My First Train Ride!

We had a great time in Portland, eating and shopping and checking out some of the xmas decorations. Oliver loved all of the attention he got from so many adults, and Elsie is the cutest baby ever. I feel really lucky that I was feeling good enough to go on this trip and do so much walking around the city. We actually walked very little. . . but for me, it was a lot! My hips and ankles were sore for two days.

This week was a triple-whammy. I started my oral chemo week on Wednesday, plus had infusions of Zometa and Herceptin. I was also run-down from the trip and my immune system was probably on overdrive trying to fight off germs from the train. So I’ve spend the past few days doing a lot of napping.

I’m grateful that I’m doing so well right now on the Xeloda and Tykerb. It’s nice to have hair and eyebrows and eyelashes. Even my feet are doing pretty well, all things considered. But there are times that I wish I looked a little sick. As much as I like moving through the world without everyone I encounter thinking “cancer patient” the moment they see me, I do find it’s hard for people to understand my limitations. Going to the grocery store is exhausting. I love doing it– I like to get out, take care of my own errands, etc. But I have to plan one or two things a day, then take the time to rest. I often feel so tired and achy, like I have the flu, but I can’t actually fall asleep. I get restless and bored. It’s a good thing I have Finn and Jackson around to entertain me.

I’m also getting uncomfortable about how to respond to people I meet who ask “so, what do you do?” Two of the people on our Portland trip asked me that and I had no idea how to respond. I don’t want to be a bummer and respond with “Oh, I’m not working, I have terminal cancer.” That just makes everyone uncomfortable. I just laughed and said I was retired early, which of course makes no sense since I look like a healthy woman in her 30s. I should just start coming up with fake, crazy occupations. Or say I’m an heiress.

5 thoughts on “My First Train Ride!”

  1. I think it is great that you can do all the things that you plan for. Just tell people that you
    are a writer and leave the rest up to their imagination. You could always say that you
    are working on a project that you can’t talk about…….Another good one would be a dog
    sitter. Both of them are sort of true.
    Love you lots,
    Sue

  2. Yes Karen, think Sue’s idea that you are a writer is perfect. Remember editing Tara’s college and medical school essays?! Another idea is that you are a “consultant” like your dad. You have always had great ideas,organizational and problem solving skills.
    Taking good care of yourself with your medical challenges is your new expertise. So proud of how you are juggling it all.
    Love you,
    Karen Reagan

  3. Interesting, I never thought about that problem before (good consciousness-raiser so hopefully I don’t ask that question and put someone on the spot w/o meaning to). specifically, you could say “I’m a blogger” and then give them the online address of your blog, if they press for more detail. or you could say “I’m semi-retired due to a medical condition” which might be enough to satisfy some people.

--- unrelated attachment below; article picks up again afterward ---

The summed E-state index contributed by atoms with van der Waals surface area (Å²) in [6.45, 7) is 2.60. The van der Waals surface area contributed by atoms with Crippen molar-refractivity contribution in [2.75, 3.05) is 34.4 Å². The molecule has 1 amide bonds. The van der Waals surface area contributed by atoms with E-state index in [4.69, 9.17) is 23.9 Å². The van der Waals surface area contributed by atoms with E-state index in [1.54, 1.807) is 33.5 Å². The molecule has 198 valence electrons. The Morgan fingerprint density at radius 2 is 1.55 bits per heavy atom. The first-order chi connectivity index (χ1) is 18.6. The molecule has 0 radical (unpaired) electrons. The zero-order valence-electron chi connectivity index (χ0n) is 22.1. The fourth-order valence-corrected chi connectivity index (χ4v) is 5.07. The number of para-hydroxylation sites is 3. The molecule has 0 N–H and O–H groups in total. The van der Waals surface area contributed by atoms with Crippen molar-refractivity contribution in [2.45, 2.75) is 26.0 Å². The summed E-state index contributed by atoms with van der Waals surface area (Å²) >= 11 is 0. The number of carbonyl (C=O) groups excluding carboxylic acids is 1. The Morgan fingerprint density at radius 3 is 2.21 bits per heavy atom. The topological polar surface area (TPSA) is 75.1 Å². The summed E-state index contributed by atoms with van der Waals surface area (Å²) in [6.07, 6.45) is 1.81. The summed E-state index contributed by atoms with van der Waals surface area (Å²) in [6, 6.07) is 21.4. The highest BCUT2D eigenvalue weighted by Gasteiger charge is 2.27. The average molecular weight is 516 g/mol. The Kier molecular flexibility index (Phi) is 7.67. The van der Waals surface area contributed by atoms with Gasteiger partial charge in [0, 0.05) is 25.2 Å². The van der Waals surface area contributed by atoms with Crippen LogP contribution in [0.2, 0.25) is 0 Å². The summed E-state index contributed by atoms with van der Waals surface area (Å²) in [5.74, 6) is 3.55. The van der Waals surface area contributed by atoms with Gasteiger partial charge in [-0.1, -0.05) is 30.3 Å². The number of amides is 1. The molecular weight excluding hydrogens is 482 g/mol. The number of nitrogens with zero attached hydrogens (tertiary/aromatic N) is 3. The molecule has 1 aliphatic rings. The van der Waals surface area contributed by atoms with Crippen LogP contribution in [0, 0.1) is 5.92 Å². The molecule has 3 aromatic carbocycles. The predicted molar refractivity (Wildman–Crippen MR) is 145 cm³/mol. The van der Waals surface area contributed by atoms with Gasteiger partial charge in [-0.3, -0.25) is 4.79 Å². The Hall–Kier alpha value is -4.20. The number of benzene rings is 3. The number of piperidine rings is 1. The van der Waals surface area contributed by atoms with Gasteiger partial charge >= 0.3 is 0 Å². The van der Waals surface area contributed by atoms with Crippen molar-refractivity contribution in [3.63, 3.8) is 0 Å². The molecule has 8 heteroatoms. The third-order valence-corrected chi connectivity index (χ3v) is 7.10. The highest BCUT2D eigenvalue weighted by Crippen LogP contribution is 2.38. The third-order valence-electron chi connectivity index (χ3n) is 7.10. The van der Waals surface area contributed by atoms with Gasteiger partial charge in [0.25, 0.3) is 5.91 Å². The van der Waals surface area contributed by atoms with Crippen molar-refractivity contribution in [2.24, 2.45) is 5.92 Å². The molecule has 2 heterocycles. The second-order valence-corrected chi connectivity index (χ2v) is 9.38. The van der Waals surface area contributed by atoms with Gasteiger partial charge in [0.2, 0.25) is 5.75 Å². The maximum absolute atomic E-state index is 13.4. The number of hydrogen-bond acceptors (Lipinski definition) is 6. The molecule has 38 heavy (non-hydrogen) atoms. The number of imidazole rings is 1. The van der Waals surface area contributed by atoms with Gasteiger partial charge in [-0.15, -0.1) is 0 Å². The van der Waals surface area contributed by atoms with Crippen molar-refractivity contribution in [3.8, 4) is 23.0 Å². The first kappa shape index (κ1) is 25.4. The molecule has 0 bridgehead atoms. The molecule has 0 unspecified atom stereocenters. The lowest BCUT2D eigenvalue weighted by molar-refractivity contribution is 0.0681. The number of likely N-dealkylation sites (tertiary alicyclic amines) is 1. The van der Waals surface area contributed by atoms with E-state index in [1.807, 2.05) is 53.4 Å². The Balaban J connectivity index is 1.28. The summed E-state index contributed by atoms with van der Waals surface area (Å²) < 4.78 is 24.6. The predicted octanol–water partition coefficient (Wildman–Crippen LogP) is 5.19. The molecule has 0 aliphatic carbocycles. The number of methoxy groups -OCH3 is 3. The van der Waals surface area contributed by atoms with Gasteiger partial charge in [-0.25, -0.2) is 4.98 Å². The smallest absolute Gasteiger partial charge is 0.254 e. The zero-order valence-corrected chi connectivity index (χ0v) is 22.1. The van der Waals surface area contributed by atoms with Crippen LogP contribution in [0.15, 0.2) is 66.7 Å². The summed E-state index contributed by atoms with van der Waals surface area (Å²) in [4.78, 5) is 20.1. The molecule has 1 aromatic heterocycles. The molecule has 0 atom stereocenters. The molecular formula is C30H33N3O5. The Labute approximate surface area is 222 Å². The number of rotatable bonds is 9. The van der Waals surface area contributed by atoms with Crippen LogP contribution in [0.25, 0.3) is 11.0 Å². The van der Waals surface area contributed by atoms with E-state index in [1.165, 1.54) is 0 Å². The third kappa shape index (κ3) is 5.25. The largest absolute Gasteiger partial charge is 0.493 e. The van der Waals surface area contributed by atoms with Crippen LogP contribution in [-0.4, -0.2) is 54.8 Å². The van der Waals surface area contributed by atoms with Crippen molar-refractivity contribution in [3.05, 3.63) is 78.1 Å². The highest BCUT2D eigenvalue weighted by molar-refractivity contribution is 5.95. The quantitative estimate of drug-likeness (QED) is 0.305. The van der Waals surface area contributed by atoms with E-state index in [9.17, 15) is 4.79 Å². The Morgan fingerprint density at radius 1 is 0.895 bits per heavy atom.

4. Thanks for the great education you’re giving all of us. It makes me realize that some things I may say with good intentions may be uncomfortable for the recipient. The comments above on your occupation are perfect. I’m glad to hear you’re doing so well. I think of you each day as you face new challenges. Stay strong.

  5. Americans frequently ask what you do for a living. When I lived in Europe it was considered rude. Sometimes I wish that it were rude here as well, even when I find myself asking that stupid question of others at parties or other social events.

    Personally, I think that since you’re not in the workforce you should feel free to respond with any of these as what you do: adventure, travel, read, snuggle pets, dream, and be fabulous. I also think there is nothing wrong with responding by saying you have terminal cancer and are using your time to rest, stay as healthy as possible, and enjoy smelling the roses when you can. So few people actually remember to stop and enjoy the universe they are surrounded by, and a response such as that might actually be a nice wake-up call to them that “doing” something for a living is not the whole of what someone does, or who they are. Frequently when I meet people who are retired or who do not work for other reasons, I get to be reminded of that myself, and it’s always a nice moment where I experience how lucky we all are to be alive and being human on this earth at this exact moment. Too often I get tied up in the busy-ness of life and forget.

    Also? Way to go on all the awesome traveling. Sounds like you’re having all kinds of crazy adventures right now!

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